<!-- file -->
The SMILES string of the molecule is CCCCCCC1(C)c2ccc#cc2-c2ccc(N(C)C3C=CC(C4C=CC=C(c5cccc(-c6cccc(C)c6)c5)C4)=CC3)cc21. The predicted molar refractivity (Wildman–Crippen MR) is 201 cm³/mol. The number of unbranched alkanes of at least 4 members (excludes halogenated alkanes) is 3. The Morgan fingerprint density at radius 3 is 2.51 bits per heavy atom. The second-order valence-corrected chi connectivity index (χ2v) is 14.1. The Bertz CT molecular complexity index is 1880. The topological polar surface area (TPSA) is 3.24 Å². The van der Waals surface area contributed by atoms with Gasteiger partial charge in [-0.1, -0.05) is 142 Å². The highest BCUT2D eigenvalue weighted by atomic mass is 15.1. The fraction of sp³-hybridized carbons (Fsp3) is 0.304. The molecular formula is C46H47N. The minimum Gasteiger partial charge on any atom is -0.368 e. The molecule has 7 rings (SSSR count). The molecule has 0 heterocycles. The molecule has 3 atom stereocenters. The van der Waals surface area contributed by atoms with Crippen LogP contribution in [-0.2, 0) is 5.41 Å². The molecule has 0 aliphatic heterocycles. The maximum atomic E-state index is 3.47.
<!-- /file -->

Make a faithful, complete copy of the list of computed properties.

The SMILES string of the molecule is CCCCCCC1(C)c2ccc#cc2-c2ccc(N(C)C3C=CC(C4C=CC=C(c5cccc(-c6cccc(C)c6)c5)C4)=CC3)cc21. The predicted molar refractivity (Wildman–Crippen MR) is 201 cm³/mol. The number of unbranched alkanes of at least 4 members (excludes halogenated alkanes) is 3. The Morgan fingerprint density at radius 3 is 2.51 bits per heavy atom. The second-order valence-corrected chi connectivity index (χ2v) is 14.1. The Bertz CT molecular complexity index is 1880. The topological polar surface area (TPSA) is 3.24 Å². The van der Waals surface area contributed by atoms with Gasteiger partial charge in [-0.1, -0.05) is 142 Å². The highest BCUT2D eigenvalue weighted by atomic mass is 15.1. The fraction of sp³-hybridized carbons (Fsp3) is 0.304. The molecular formula is C46H47N. The minimum Gasteiger partial charge on any atom is -0.368 e. The molecule has 7 rings (SSSR count). The molecule has 0 heterocycles. The molecule has 3 atom stereocenters. The van der Waals surface area contributed by atoms with Crippen LogP contribution in [-0.2, 0) is 5.41 Å². The molecule has 0 aliphatic heterocycles. The maximum atomic E-state index is 3.47.